Overall, I could only give this book 1 star.
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7 of 8 people found the following review helpful
on May 31, 2013
Not so believable - even a casual aquaintance with law enforcement would know how things proceed. Too many typos/grammar issues. Then foul language kept me from reading further. Not my cup of tea.
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3 of 3 people found the following review helpful
on September 11, 2012
Two Shots is an entertaining thriller, crime, detective novel featuring a former city cop who is now a game warden who is caught up investigating a murder.

The backdrop is the northern woods of Minnesota and the politics of a state wide election. The author does a great job in painting the landscape with his description, but make no doubt about it that the strength of the story is the mystery involving murder.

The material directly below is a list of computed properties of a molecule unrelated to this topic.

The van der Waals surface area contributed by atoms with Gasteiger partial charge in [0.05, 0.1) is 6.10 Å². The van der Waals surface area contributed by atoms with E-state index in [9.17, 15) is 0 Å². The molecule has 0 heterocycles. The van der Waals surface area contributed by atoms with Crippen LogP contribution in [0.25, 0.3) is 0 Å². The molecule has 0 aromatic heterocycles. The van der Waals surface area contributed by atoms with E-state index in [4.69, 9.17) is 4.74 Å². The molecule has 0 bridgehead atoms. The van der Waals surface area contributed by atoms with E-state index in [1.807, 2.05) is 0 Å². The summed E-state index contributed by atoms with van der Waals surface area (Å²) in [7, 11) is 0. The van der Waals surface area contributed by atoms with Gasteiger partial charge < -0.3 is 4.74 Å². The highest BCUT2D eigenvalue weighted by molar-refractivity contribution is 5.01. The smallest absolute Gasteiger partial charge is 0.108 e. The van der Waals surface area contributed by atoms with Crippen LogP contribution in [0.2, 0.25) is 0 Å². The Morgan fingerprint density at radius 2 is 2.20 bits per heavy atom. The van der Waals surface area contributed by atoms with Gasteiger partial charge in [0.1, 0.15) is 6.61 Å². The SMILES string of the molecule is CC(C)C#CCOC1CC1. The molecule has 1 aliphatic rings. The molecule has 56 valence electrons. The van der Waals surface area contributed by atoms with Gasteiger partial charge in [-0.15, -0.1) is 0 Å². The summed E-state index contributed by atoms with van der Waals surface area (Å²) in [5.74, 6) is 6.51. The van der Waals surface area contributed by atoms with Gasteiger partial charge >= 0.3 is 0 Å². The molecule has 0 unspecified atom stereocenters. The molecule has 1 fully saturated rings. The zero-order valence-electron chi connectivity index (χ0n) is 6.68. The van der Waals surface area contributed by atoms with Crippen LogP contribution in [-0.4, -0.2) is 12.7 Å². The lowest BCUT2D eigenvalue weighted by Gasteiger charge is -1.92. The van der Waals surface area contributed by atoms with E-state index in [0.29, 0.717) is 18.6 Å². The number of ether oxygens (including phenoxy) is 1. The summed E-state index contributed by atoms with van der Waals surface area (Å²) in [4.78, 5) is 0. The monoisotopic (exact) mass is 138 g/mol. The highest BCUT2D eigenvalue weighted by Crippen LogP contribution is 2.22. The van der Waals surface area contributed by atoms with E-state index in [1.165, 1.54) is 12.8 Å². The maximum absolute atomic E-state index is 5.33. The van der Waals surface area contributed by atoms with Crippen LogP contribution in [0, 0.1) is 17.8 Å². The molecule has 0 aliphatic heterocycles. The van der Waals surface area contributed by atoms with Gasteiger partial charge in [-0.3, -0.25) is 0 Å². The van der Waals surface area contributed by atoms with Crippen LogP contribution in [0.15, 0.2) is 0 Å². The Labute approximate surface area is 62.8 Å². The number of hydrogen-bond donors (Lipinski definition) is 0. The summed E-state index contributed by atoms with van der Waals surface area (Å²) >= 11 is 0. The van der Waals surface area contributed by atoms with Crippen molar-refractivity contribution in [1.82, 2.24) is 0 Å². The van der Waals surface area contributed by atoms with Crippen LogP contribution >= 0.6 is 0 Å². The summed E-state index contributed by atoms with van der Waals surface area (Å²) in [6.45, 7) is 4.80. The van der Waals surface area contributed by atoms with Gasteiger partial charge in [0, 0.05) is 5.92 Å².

For fans of the murder, crime, and mystery genres, Two Shots is a recommended read and will not disappoint.

This reviewer rates Two Shots at 4.2 stars (rounded to 4.0 on Amazon).

Anthony Wessel
Reviewer for The Kindle Book Review
Founder of
Founder of The Top 100 Best Free Kindle Books List (updated daily)
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2 of 2 people found the following review helpful
on August 18, 2013
If you enjoy well-written, fast-paced suspense novels...I recommend 'Two Shots' by the talented Joe Albert. This story encompasses politics (at its worst), outdoor life in Minnesota, along with a tight plot. There are surprises and twists and turns, a touch of romance, and an ending that will blow your mind. 'Bulls eye'.